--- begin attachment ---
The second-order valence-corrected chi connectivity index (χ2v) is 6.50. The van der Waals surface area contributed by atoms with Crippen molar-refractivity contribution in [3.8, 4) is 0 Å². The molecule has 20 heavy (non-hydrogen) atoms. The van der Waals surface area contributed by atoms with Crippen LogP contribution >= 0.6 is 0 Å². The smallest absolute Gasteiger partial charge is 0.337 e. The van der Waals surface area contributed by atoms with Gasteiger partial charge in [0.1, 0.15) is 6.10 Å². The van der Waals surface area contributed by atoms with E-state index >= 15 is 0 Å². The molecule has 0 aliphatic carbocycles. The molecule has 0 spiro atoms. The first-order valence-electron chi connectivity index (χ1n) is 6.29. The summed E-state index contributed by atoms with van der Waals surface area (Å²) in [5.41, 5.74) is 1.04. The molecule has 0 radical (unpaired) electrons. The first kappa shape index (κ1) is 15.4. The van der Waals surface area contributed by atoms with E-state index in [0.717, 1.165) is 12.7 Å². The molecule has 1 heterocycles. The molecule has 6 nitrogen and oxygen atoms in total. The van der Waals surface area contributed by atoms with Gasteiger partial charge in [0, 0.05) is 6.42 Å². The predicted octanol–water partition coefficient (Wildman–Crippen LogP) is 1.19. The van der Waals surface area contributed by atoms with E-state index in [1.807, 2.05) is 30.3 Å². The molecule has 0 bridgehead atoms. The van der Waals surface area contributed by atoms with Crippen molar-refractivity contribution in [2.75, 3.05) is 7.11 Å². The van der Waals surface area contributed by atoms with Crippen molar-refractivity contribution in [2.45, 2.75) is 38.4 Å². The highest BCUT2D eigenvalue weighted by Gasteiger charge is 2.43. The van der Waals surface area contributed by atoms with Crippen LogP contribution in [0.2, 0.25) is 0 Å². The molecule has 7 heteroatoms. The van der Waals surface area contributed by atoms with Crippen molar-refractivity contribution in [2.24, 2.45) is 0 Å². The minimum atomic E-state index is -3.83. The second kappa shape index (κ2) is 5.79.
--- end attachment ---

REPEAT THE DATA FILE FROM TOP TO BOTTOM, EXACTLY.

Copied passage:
The second-order valence-corrected chi connectivity index (χ2v) is 6.50. The van der Waals surface area contributed by atoms with Crippen molar-refractivity contribution in [3.8, 4) is 0 Å². The molecule has 20 heavy (non-hydrogen) atoms. The van der Waals surface area contributed by atoms with Crippen LogP contribution >= 0.6 is 0 Å². The smallest absolute Gasteiger partial charge is 0.337 e. The van der Waals surface area contributed by atoms with Gasteiger partial charge in [0.1, 0.15) is 6.10 Å². The van der Waals surface area contributed by atoms with E-state index >= 15 is 0 Å². The molecule has 0 aliphatic carbocycles. The molecule has 0 spiro atoms. The first-order valence-electron chi connectivity index (χ1n) is 6.29. The summed E-state index contributed by atoms with van der Waals surface area (Å²) in [5.41, 5.74) is 1.04. The molecule has 0 radical (unpaired) electrons. The first kappa shape index (κ1) is 15.4. The van der Waals surface area contributed by atoms with E-state index in [0.717, 1.165) is 12.7 Å². The molecule has 1 heterocycles. The molecule has 6 nitrogen and oxygen atoms in total. The van der Waals surface area contributed by atoms with Gasteiger partial charge in [0, 0.05) is 6.42 Å². The predicted octanol–water partition coefficient (Wildman–Crippen LogP) is 1.19. The van der Waals surface area contributed by atoms with E-state index in [1.807, 2.05) is 30.3 Å². The molecule has 0 bridgehead atoms. The van der Waals surface area contributed by atoms with Crippen molar-refractivity contribution in [2.75, 3.05) is 7.11 Å². The van der Waals surface area contributed by atoms with Crippen molar-refractivity contribution in [2.45, 2.75) is 38.4 Å². The highest BCUT2D eigenvalue weighted by Gasteiger charge is 2.43. The van der Waals surface area contributed by atoms with Crippen LogP contribution in [0.2, 0.25) is 0 Å². The molecule has 7 heteroatoms. The van der Waals surface area contributed by atoms with Crippen molar-refractivity contribution in [2.24, 2.45) is 0 Å². The minimum atomic E-state index is -3.83. The second kappa shape index (κ2) is 5.79.